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Does A.J. Burnett Have to Be the Ace of the Pittsburgh Pirates’ Rotation Again?

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COMMENTARY | A.J. Burnett will toe the rubber on opening day for the Pittsburgh Pirates, the first time in his 14-year career a manager has bestowed such an honor on him.

For Burnett, it's better late than never. He was set to open the season last year at the top of the Pirates' pitching rotation and would have made his first opening day start if it weren't for a bunted ball he took off the face during spring training.

Burnett bounced back from breaking his orbital bone to have one of the best seasons of his career. He posted a 3.51 ERA and won 16 games for the Pirates, the most since he won a career-best 18 games with the New York Yankees in 2008. His earned run average was the lowest since recording a 3.44 ERA in 2005 for the Florida Marlins.

He's clearly earned the honor of throwing the first pitch of the Pittsburgh Pirates' 2013 season next week when the Chicago Cubs visit PNC Park on opening day. Pirates' fans hope it will be the first of many thrown by 36-year-old Burnett this year, but should they be optimistic that he can repeat the same successes he enjoyed last year? For the team's sake, he better be up to the challenge.

The rest of the rotation

Fans should cross their fingers that Burnett can stay healthy during the rigorous schedule, if only for the fact that the depth chart below him in the rotation gets a little murky. Sure, there's Wandy Rodriguez and James McDonald, both who come with a certain amount of inconsistency in their games.

Then there's Jonathan Sanchez, whom the Pirates announced Tuesday would be part of the rotation to start the season. He compiled an 8.07 ERA in 15 appearances last year in between stops in Kansas City and Colorado and could find himself out of the rotation quickly if he stumbles out of the gate.

But after that is anyone's guess less than one week away from opening day. There are currently three pitchers vying for the final rotation spot in spring training. Two of them, Jeff Locke and Kyle McPherson, have labored in the minor leagues for the past several seasons and have few major league starts under their belts. Both have pitched fairly well this spring, so it wouldn't be surprising to see one or both of them make the roster or crack the rotation. It also wouldn't be surprising to see either one struggle under the pressure of their first full major league season.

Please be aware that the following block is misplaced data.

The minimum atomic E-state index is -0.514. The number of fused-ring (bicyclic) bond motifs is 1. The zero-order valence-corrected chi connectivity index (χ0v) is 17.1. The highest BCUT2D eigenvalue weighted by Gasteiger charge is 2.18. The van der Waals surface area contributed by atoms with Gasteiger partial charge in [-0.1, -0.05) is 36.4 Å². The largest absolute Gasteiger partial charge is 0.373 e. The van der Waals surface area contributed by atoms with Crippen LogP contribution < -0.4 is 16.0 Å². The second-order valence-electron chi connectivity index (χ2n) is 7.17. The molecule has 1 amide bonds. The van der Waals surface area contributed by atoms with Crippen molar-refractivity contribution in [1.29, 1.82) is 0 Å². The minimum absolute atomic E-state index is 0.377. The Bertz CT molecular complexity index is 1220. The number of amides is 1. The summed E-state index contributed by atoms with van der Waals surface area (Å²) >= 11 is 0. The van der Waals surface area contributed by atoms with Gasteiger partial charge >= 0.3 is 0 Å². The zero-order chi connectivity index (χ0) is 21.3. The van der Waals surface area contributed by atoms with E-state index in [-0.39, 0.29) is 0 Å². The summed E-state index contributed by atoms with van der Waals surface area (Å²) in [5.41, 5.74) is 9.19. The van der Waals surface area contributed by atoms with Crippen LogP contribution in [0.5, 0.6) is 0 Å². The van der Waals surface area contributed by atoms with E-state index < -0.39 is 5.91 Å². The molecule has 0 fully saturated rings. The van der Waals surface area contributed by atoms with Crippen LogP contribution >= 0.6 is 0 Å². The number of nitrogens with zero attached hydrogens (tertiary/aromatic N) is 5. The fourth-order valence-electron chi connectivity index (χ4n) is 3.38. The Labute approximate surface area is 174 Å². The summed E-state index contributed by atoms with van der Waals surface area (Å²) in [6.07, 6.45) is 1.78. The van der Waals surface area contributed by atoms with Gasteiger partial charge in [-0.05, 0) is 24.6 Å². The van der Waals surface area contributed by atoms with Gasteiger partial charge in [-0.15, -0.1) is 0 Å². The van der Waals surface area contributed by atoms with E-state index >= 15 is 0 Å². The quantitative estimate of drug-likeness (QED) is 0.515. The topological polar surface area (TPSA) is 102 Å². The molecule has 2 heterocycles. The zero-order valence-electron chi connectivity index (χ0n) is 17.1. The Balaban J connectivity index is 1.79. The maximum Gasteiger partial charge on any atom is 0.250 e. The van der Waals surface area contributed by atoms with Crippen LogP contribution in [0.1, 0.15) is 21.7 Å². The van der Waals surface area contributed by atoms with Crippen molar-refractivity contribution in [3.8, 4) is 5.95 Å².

Then there's Jeanmar Gomez, who set a career high in throwing 90 innings last year for the Cleveland Indians. He also set a career high in pitching to a 5.96 ERA.

But all of the aforementioned names could easily find themselves out of a job when the disabled list starts to clear up. There's Jeff Karstens, a recent addition to the disabled list, and Francisco Liriano, who broke his non-throwing arm in the offseason. It's not clear now when either will return or if they'll earn a spot in the rotation. The better question yet is whether Karstens can stay healthy throughout the year, a problem that has plagued his time in Pittsburgh. There's also Charlie Morton, who's expected to rejoin the rotation sometime in June or July after missing considerable time due to Tommy John surgery.

Less than one week away from the start of the season, the starting rotation for the Pittsburgh Pirates is suspect at best.

Can Burnett anchor the pitching rotation again?

Major league baseball is notorious for its grueling and demanding schedule, even for players who take to the diamond every fifth game. Burnett started 31 games last year, the fifth time in as many seasons he's started more than 30 games. Overall, he's started 165 games in the last five seasons alone. That's a lot of wear and tear on an arm that's pitched 2,162 career innings. But that's also an arm that can be counted on to be a stopper at the top of the rotation as long as he stays healthy.

Part of Burnett's success last year can be attributed to his move from the American League and into PNC Park. The pitcher gave up only 18 home runs last year, the lowest since 2008 and nearly half of the 31 bombs he gave up in 2011. He even pitched a complete game shutout last season, the first he's thrown since 2006. He'll again be throwing in the pitcher-friendly confines of PNC Park against a National League that continues to lose big hitters to the American League. Burnett should be able to recreate the success he produced last year, barring any injury or setback to his belabored arm.

In between eating lots of innings and compiling solid wins, Burnett anchored a rotation that had its share of ups and downs in terms of injuries (Charlie Morton) and inconsistencies (James McDonald). Unfortunately, it's a role he might have to reprise for the Pirates to stay in contention this year.

Jared Stonesifer has covered the Pittsburgh Pirates for on a freelance basis since 2010. He lives in Pittsburgh.

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